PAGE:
Wet cough study earns more money to investigate antibiotic resistance

Peter Gibson ANTRUK announcements

Money from our small grants scheme has enabled Sheffield Children’s Hospital to develop the career of one of health care’s brightest young researchers and improve the treatment of children with chest complaints.

A pilot programme examined the effect of antibiotic resistance in children attending hospital outpatient services. This has led to further research funding and could become a game-changer in the way children are treated for one of their most common ailments – wet cough.

Chronic wet cough in children has many causes, but one of the commonest is Protracted Bacterial Bronchitis or PBB. It is caused by persistent bacterial infection in the airways and the treatment is with antibiotics. Many children need repeated courses of antibiotics for wet cough. Sometimes these children have so many episodes that they are put on low doses of an antibiotic called azithromycin for the winter to try to keep this problem at bay. However, when antibiotics are over-used or misused, bacteria in the body can become resistant to antibiotics. This renders them useless in the battle against serious infections.

The study

The Sheffield pilot study led by Professor Alison Condliffe along with paediatric clinical colleagues Dr Fiona Shackley and Dr Kelechi Ugonna and paediatric registrar Dr Simon Hardman, divided the patients into two groups. Both groups of children had PBB, with one group of children given the preventative antibiotic and the other, not. They took swabs from the back of the nose and throat to look at the bugs living there and their antibiotic resistance profiles.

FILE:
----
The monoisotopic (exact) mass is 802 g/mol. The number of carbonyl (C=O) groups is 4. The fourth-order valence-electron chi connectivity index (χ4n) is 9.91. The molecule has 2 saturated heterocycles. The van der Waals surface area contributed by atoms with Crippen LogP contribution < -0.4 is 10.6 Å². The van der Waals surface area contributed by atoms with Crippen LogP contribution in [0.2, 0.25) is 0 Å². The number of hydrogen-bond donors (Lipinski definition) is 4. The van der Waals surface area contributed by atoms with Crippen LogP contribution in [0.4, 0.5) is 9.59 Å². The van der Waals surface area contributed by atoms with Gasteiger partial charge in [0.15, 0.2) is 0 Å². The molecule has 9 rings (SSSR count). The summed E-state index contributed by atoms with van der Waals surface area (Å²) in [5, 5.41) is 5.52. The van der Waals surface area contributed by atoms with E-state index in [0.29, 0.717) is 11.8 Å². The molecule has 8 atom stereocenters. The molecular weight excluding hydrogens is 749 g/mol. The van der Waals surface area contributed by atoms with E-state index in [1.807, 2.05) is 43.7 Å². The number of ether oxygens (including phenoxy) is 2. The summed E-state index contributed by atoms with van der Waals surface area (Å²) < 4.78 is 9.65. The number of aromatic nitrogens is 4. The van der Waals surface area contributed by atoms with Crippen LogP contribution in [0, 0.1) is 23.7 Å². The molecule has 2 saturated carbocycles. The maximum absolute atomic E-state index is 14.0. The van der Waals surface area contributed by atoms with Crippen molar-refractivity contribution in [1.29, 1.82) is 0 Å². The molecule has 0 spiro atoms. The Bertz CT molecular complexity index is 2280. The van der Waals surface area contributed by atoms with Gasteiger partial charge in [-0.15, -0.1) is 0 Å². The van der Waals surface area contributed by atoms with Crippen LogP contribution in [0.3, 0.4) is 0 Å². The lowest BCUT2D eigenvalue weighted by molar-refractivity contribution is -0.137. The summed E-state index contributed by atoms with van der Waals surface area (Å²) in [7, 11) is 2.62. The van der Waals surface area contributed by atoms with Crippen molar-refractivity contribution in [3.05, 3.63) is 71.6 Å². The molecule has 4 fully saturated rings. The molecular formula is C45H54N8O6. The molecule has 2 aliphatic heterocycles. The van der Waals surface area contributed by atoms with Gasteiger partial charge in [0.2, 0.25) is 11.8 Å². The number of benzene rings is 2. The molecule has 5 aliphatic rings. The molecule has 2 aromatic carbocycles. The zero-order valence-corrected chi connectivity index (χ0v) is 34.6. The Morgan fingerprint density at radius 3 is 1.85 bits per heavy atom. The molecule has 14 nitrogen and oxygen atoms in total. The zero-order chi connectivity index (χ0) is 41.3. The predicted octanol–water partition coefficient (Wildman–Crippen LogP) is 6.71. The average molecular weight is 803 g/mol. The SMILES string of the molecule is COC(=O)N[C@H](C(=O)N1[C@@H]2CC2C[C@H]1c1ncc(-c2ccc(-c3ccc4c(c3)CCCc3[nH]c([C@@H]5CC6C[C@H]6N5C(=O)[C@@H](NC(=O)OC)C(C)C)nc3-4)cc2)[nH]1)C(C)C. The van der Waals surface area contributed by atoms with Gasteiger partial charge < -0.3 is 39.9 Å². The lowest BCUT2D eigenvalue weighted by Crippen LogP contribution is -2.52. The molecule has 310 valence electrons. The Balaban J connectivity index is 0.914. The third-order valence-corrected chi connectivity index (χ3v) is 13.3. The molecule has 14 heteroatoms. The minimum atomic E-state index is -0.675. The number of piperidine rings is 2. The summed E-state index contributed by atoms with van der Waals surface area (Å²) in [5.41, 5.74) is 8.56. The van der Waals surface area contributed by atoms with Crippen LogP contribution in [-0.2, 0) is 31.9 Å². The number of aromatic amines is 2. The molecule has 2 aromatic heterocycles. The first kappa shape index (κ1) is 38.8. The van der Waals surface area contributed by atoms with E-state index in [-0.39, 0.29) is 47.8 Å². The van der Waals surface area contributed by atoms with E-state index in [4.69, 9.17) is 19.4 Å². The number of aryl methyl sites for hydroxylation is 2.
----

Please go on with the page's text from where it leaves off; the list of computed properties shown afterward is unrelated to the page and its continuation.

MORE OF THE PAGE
“The swabs revealed a high level of resistance to a particular bug that can cause chest infections including pneumonia in both groups, far higher than in the general population” revealed Dr Simon Hardman. Dr Hardman is the Clinical Research Fellow and Paediatric Registrar at Sheffield Children’s Hospital. “Not all patients had this bug found in their samples but many did. 96% of those that we found were resistant to azithromycin and similar antibiotics. That is worrying. It didn’t seem to matter if the patients were on the low dose antibiotic or not. This suggests it might be the frequent use of antibiotics in this group that was causing the resistance.”

Professor Colin Garner, chief executive of Antibiotic Research UK, agreed. “That is a staggering proportion of children who have bacteria that is averse to antibiotics. They now have a lifetime of trying to fight conditions from urinary tract infections to pneumonia with no really effective defence. This is why the world needs to sit up and take notice of what Sheffield Children’s Hospital has researched.”

Further work

The pilot programme has prompted further funding from the Sir Halley Stewart Trust. The trust are a grant-giving Christian organisation committed to helping humankind flourish and prevent suffering. This will enable the researchers to look more widely at the disturbances caused to the ‘good’ as well as ‘bad’ bacteria in the upper airways of children with PBB. The preliminary data found by the team was also submitted as part of a multi-million pound grant. The Sheffield team were among 3 groups shortlisted for the award.

Professor Alison Condliffe, Consultant in Respiratory Medicine at Sheffield Children’s Hospital, added: “We simply could not have got the larger grant from the Sir Halley Stewart Trust without first completing the pilot study funded by ANTRUK. This is a subject we have talked about for years, but now we have some pivotal data. The pilot also has given a boost to the career of a promising researcher. Dr Hardman is the principal investigator on the new grant. Opportunities like this need to be created for our promising young clinical researchers. That way, careers don’t stumble on the starting blocks.”

Professor Garner concluded: “As a small charity we are only able to give out limited funds. But, how Sheffield has used that resource to further children’s medicine locally, nationally and internationally. I am delighted the pilot has given them the opportunity to lever more money. With COVID-19 still raging, you do not need me to remind you of the devastation chest complaints can bring. The health service and the city of Sheffield should be thoroughly proud of the team.”

Pictured left to right: Dr Fiona Shackley (Consultant in Paediatric Diseases and Immune Deficiency), Dr Simon Hardman, (Clinical Research Fellow and Paediatric Registrar) and Professor Alison Condliffe, (Consultant in Respiratory Medicine, Sheffield Children’s Hospital).